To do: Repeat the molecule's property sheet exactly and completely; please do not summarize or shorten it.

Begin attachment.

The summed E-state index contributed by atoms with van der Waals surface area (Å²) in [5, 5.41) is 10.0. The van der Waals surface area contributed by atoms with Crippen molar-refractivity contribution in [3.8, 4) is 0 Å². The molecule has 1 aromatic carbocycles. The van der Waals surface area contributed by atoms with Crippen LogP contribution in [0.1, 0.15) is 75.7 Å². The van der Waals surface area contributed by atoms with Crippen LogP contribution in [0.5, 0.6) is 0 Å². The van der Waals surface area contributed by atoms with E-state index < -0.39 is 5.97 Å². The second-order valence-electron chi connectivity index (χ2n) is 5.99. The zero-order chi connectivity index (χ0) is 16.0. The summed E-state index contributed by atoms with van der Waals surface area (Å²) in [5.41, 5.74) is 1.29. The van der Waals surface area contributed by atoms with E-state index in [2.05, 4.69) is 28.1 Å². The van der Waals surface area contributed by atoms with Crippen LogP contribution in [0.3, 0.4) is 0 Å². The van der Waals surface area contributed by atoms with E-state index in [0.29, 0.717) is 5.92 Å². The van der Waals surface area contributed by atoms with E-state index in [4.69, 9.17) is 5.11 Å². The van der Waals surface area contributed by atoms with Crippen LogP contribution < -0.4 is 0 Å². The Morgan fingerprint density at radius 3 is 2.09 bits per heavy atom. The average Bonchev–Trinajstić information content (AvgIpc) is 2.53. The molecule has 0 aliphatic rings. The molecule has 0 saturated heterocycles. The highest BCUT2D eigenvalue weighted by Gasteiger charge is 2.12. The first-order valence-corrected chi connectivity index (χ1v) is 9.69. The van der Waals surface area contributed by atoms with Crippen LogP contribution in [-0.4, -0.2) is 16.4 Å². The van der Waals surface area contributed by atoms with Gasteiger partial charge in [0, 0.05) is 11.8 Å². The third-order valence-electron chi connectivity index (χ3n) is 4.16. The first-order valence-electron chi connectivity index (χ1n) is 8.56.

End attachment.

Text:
The summed E-state index contributed by atoms with van der Waals surface area (Å²) in [5, 5.41) is 10.0. The van der Waals surface area contributed by atoms with Crippen molar-refractivity contribution in [3.8, 4) is 0 Å². The molecule has 1 aromatic carbocycles. The van der Waals surface area contributed by atoms with Crippen LogP contribution in [0.1, 0.15) is 75.7 Å². The van der Waals surface area contributed by atoms with Crippen LogP contribution in [0.5, 0.6) is 0 Å². The van der Waals surface area contributed by atoms with E-state index < -0.39 is 5.97 Å². The second-order valence-electron chi connectivity index (χ2n) is 5.99. The zero-order chi connectivity index (χ0) is 16.0. The summed E-state index contributed by atoms with van der Waals surface area (Å²) in [5.41, 5.74) is 1.29. The van der Waals surface area contributed by atoms with E-state index in [2.05, 4.69) is 28.1 Å². The van der Waals surface area contributed by atoms with Crippen LogP contribution in [0.3, 0.4) is 0 Å². The van der Waals surface area contributed by atoms with E-state index in [0.29, 0.717) is 5.92 Å². The van der Waals surface area contributed by atoms with E-state index in [4.69, 9.17) is 5.11 Å². The van der Waals surface area contributed by atoms with Crippen LogP contribution < -0.4 is 0 Å². The Morgan fingerprint density at radius 3 is 2.09 bits per heavy atom. The average Bonchev–Trinajstić information content (AvgIpc) is 2.53. The molecule has 0 aliphatic rings. The molecule has 0 saturated heterocycles. The highest BCUT2D eigenvalue weighted by Gasteiger charge is 2.12. The first-order valence-corrected chi connectivity index (χ1v) is 9.69. The van der Waals surface area contributed by atoms with Crippen LogP contribution in [-0.4, -0.2) is 16.4 Å². The van der Waals surface area contributed by atoms with Gasteiger partial charge in [0, 0.05) is 11.8 Å². The third-order valence-electron chi connectivity index (χ3n) is 4.16. The first-order valence-electron chi connectivity index (χ1n) is 8.56.